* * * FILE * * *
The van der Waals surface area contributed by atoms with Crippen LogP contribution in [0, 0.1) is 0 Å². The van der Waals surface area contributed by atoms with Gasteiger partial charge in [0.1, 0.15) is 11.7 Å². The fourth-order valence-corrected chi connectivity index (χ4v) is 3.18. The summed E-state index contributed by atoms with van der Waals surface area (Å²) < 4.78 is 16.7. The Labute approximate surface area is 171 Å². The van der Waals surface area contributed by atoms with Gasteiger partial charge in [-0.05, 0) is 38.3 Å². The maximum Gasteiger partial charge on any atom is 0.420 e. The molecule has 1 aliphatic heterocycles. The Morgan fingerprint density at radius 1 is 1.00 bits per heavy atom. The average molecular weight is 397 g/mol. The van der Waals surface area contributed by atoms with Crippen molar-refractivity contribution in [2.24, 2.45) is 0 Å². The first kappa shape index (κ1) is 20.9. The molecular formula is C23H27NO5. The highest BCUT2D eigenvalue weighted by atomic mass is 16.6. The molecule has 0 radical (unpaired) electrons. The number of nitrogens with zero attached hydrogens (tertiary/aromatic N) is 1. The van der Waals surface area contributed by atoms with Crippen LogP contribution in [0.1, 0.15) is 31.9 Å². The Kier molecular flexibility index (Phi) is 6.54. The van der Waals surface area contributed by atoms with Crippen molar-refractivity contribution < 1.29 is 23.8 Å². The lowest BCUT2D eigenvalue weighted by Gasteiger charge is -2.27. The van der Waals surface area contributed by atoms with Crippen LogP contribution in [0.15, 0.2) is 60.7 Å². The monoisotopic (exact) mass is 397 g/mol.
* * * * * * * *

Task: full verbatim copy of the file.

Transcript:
The van der Waals surface area contributed by atoms with Crippen LogP contribution in [0, 0.1) is 0 Å². The van der Waals surface area contributed by atoms with Gasteiger partial charge in [0.1, 0.15) is 11.7 Å². The fourth-order valence-corrected chi connectivity index (χ4v) is 3.18. The summed E-state index contributed by atoms with van der Waals surface area (Å²) < 4.78 is 16.7. The Labute approximate surface area is 171 Å². The van der Waals surface area contributed by atoms with Gasteiger partial charge in [-0.05, 0) is 38.3 Å². The maximum Gasteiger partial charge on any atom is 0.420 e. The molecule has 1 aliphatic heterocycles. The Morgan fingerprint density at radius 1 is 1.00 bits per heavy atom. The average molecular weight is 397 g/mol. The van der Waals surface area contributed by atoms with Crippen molar-refractivity contribution in [2.24, 2.45) is 0 Å². The first kappa shape index (κ1) is 20.9. The molecular formula is C23H27NO5. The highest BCUT2D eigenvalue weighted by atomic mass is 16.6. The molecule has 0 radical (unpaired) electrons. The number of nitrogens with zero attached hydrogens (tertiary/aromatic N) is 1. The van der Waals surface area contributed by atoms with Crippen LogP contribution in [0.1, 0.15) is 31.9 Å². The Kier molecular flexibility index (Phi) is 6.54. The van der Waals surface area contributed by atoms with Crippen molar-refractivity contribution < 1.29 is 23.8 Å². The lowest BCUT2D eigenvalue weighted by Gasteiger charge is -2.27. The van der Waals surface area contributed by atoms with Crippen LogP contribution in [0.15, 0.2) is 60.7 Å². The monoisotopic (exact) mass is 397 g/mol.